“Health” Kwest: Results Not Typical #HealthKwest

By Kourosh Zakeri
DISCLAIMER: I am not an attorney, nor am I dispensing legal advice.  The information in this post is based on my understanding of FTC policies.
If you’ve read other posts on this blog, you know the Mongolian stir-fry restaurant chain Genghis Grill ran a contest February through April 2014 that it called “Health Kwest.” Well, it turned out that it wasn’t run, to my knowledge, following proper FTC disclosures (i.e. they had us run a deceptive hype in social media campaign), nor did it promote healthy weight loss. The final winner lost roughly 80 pounds in 60 days and posted on a public blog forum that he did it using unhealthy methods such as stimulants, diuretics, and dehydration. We brought these issues up to corporate, and despite that, he was still lauded as their winner. On top of all this, they just recently sent out an advertisement email about his weight loss and did not include any disclaimer of “results not typical,” or what the typical results can be from following such a diet/health plan — this too is blatantly against FTC policy — and in general poses a threat to public health/opinion about weight loss.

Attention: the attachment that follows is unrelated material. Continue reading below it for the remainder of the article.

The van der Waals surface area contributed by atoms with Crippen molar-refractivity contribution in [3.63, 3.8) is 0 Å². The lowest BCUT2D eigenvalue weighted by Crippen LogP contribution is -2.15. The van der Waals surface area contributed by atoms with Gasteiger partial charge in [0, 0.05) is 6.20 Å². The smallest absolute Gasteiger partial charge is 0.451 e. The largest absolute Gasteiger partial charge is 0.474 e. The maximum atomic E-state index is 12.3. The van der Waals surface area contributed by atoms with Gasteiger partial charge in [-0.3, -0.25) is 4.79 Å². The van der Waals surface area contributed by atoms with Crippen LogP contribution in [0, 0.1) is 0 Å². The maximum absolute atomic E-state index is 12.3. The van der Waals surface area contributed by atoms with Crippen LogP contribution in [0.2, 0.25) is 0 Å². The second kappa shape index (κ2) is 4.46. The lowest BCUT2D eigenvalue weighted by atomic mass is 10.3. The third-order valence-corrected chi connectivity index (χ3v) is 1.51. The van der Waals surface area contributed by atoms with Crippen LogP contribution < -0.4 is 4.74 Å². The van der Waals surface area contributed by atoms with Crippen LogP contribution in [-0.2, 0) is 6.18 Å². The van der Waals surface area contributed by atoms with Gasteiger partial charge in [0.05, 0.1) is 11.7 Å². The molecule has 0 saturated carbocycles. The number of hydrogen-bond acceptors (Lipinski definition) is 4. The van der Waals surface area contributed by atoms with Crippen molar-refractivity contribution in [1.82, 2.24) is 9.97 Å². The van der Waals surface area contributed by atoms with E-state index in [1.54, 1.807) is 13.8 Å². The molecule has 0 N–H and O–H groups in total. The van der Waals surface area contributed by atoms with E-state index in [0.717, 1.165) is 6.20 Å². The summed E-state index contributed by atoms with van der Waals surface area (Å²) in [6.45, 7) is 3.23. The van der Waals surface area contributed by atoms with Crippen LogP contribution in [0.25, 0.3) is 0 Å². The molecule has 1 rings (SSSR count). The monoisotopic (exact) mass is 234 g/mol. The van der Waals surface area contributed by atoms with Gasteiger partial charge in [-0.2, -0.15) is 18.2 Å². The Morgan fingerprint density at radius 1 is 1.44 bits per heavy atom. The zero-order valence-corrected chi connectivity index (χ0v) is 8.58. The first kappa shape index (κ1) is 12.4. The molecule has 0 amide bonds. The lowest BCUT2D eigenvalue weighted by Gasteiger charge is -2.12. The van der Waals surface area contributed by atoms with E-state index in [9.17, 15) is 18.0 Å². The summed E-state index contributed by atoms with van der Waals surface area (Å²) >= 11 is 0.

And there are other concerns:
  1. Genghis Grill had us post photos of us eating their food or having their drinks, but did not ask or recommend that we disclose that we were being sponsored by them.
  2. The rules stated that no additional purchases were necessary to increase odds of winning. Despite this, we had tasks that asked that post a photo of us enjoying one of their “Skinny Drinks” or a glass of One Hope Wine — which were not provided. A contestant brought this issue up — and in response she was advised to “stage” the photo.
  3. We asked if we need to disclose, and the contest manager said she would look into it, but never got back to the group as a whole. An email to one contestant, which we are not permitted to share, indicated that using the hashtag #healthkwest would be enough of a disclosure. The FTC differs on this, indicating that #sponsored or #ad, or a specific disclosure statement, are needed.
  4. Genghis Grill asked that we do a YELP review for one of our daily point based tasks — that’s against YELP policy for them to ask, and again we were not told we need to disclose our sponsorship.
  5. Rankings on the Leaderboard kept changing due to errors in reporting or recording of weight loss… we were never informed as to what was actually going on or why the rankings kept changing. Was Genghis Grill inputting weights wrong? Was there some error they were trying to not bring attention to?
  6. Last week, an email was sent out to all contestants to announce who the second place winner was… a couple hours later, they emailed that person and said he or she actually had NOT won second prize afterall. They didn’t inform the rest of the contestants of this — we only know through that person. To this day, they still have never publicly announced that the person they said won 2nd place ended up not winning and not getting the prize – that someone else did.